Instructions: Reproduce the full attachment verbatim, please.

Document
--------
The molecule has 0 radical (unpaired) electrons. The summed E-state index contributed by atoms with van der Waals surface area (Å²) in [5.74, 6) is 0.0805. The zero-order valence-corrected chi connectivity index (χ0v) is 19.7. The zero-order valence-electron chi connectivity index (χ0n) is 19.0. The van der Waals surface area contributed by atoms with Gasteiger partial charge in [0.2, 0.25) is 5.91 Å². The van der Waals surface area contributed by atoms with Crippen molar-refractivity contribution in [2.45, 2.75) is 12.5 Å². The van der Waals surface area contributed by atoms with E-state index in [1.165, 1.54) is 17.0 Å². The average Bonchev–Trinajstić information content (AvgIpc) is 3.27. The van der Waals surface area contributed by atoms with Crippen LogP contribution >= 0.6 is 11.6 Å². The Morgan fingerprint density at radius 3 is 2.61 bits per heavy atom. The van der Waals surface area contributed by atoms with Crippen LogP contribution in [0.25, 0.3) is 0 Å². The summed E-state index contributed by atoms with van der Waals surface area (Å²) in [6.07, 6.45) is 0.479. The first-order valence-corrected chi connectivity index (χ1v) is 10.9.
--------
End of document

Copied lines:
The molecule has 0 radical (unpaired) electrons. The summed E-state index contributed by atoms with van der Waals surface area (Å²) in [5.74, 6) is 0.0805. The zero-order valence-corrected chi connectivity index (χ0v) is 19.7. The zero-order valence-electron chi connectivity index (χ0n) is 19.0. The van der Waals surface area contributed by atoms with Gasteiger partial charge in [0.2, 0.25) is 5.91 Å². The van der Waals surface area contributed by atoms with Crippen molar-refractivity contribution in [2.45, 2.75) is 12.5 Å². The van der Waals surface area contributed by atoms with E-state index in [1.165, 1.54) is 17.0 Å². The average Bonchev–Trinajstić information content (AvgIpc) is 3.27. The van der Waals surface area contributed by atoms with Crippen LogP contribution >= 0.6 is 11.6 Å². The Morgan fingerprint density at radius 3 is 2.61 bits per heavy atom. The van der Waals surface area contributed by atoms with Crippen LogP contribution in [0.25, 0.3) is 0 Å². The summed E-state index contributed by atoms with van der Waals surface area (Å²) in [6.07, 6.45) is 0.479. The first-order valence-corrected chi connectivity index (χ1v) is 10.9.